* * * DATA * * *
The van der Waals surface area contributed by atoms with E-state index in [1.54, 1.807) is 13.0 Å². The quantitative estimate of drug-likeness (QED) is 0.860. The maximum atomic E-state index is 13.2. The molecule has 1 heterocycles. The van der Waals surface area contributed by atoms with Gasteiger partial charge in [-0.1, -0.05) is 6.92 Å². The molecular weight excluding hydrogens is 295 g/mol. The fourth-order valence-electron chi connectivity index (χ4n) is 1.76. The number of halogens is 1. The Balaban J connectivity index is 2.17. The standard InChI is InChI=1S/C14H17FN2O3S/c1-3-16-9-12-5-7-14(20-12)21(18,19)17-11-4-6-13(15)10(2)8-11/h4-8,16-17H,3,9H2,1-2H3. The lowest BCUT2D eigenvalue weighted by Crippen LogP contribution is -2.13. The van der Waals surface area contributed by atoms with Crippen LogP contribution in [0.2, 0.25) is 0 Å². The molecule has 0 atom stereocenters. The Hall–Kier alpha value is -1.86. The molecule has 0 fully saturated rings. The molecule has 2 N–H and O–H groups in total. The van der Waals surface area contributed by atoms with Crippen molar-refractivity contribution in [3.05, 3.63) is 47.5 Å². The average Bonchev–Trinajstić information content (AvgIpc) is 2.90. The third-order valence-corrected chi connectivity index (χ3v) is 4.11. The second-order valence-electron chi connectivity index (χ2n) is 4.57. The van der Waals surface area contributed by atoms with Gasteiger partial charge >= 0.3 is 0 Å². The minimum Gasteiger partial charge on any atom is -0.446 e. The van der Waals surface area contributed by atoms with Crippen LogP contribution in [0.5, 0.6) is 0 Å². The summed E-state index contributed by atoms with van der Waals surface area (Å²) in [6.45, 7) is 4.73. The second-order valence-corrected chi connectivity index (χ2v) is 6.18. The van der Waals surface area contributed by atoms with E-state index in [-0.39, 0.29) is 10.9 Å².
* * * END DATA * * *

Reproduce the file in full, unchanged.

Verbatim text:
The van der Waals surface area contributed by atoms with E-state index in [1.54, 1.807) is 13.0 Å². The quantitative estimate of drug-likeness (QED) is 0.860. The maximum atomic E-state index is 13.2. The molecule has 1 heterocycles. The van der Waals surface area contributed by atoms with Gasteiger partial charge in [-0.1, -0.05) is 6.92 Å². The molecular weight excluding hydrogens is 295 g/mol. The fourth-order valence-electron chi connectivity index (χ4n) is 1.76. The number of halogens is 1. The Balaban J connectivity index is 2.17. The standard InChI is InChI=1S/C14H17FN2O3S/c1-3-16-9-12-5-7-14(20-12)21(18,19)17-11-4-6-13(15)10(2)8-11/h4-8,16-17H,3,9H2,1-2H3. The lowest BCUT2D eigenvalue weighted by Crippen LogP contribution is -2.13. The van der Waals surface area contributed by atoms with Crippen LogP contribution in [0.2, 0.25) is 0 Å². The molecule has 0 atom stereocenters. The Hall–Kier alpha value is -1.86. The molecule has 0 fully saturated rings. The molecule has 2 N–H and O–H groups in total. The van der Waals surface area contributed by atoms with Crippen molar-refractivity contribution in [3.05, 3.63) is 47.5 Å². The average Bonchev–Trinajstić information content (AvgIpc) is 2.90. The third-order valence-corrected chi connectivity index (χ3v) is 4.11. The second-order valence-electron chi connectivity index (χ2n) is 4.57. The van der Waals surface area contributed by atoms with Gasteiger partial charge >= 0.3 is 0 Å². The minimum Gasteiger partial charge on any atom is -0.446 e. The van der Waals surface area contributed by atoms with Crippen LogP contribution in [0.5, 0.6) is 0 Å². The summed E-state index contributed by atoms with van der Waals surface area (Å²) in [6.45, 7) is 4.73. The second-order valence-corrected chi connectivity index (χ2v) is 6.18. The van der Waals surface area contributed by atoms with E-state index in [-0.39, 0.29) is 10.9 Å².